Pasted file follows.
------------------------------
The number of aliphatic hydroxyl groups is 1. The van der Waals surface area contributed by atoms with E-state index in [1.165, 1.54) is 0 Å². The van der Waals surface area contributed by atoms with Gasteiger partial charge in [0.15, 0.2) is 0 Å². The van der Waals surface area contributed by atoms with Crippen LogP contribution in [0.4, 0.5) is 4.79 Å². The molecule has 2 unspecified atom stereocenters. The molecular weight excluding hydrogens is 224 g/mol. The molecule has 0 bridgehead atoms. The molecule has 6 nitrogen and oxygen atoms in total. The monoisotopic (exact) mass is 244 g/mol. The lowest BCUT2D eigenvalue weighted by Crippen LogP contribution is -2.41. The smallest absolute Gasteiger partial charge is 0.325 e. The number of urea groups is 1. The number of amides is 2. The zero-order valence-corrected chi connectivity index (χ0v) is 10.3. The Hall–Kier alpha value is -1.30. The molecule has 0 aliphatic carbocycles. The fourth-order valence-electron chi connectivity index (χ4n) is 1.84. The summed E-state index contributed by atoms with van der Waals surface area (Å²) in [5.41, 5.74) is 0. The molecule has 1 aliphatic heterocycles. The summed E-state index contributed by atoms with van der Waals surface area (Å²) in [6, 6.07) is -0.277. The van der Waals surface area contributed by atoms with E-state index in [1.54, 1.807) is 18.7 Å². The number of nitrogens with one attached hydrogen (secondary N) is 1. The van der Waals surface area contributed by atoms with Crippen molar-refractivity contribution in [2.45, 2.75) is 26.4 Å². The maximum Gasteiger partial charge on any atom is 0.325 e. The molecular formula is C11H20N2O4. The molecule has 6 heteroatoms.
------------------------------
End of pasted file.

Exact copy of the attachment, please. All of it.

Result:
The number of aliphatic hydroxyl groups is 1. The van der Waals surface area contributed by atoms with E-state index in [1.165, 1.54) is 0 Å². The van der Waals surface area contributed by atoms with Gasteiger partial charge in [0.15, 0.2) is 0 Å². The van der Waals surface area contributed by atoms with Crippen LogP contribution in [0.4, 0.5) is 4.79 Å². The molecule has 2 unspecified atom stereocenters. The molecular weight excluding hydrogens is 224 g/mol. The molecule has 0 bridgehead atoms. The molecule has 6 nitrogen and oxygen atoms in total. The monoisotopic (exact) mass is 244 g/mol. The lowest BCUT2D eigenvalue weighted by Crippen LogP contribution is -2.41. The smallest absolute Gasteiger partial charge is 0.325 e. The number of urea groups is 1. The number of amides is 2. The zero-order valence-corrected chi connectivity index (χ0v) is 10.3. The Hall–Kier alpha value is -1.30. The molecule has 0 aliphatic carbocycles. The fourth-order valence-electron chi connectivity index (χ4n) is 1.84. The summed E-state index contributed by atoms with van der Waals surface area (Å²) in [5.41, 5.74) is 0. The molecule has 1 aliphatic heterocycles. The summed E-state index contributed by atoms with van der Waals surface area (Å²) in [6, 6.07) is -0.277. The van der Waals surface area contributed by atoms with E-state index in [1.54, 1.807) is 18.7 Å². The number of nitrogens with one attached hydrogen (secondary N) is 1. The van der Waals surface area contributed by atoms with Crippen molar-refractivity contribution in [2.45, 2.75) is 26.4 Å². The maximum Gasteiger partial charge on any atom is 0.325 e. The molecular formula is C11H20N2O4. The molecule has 6 heteroatoms.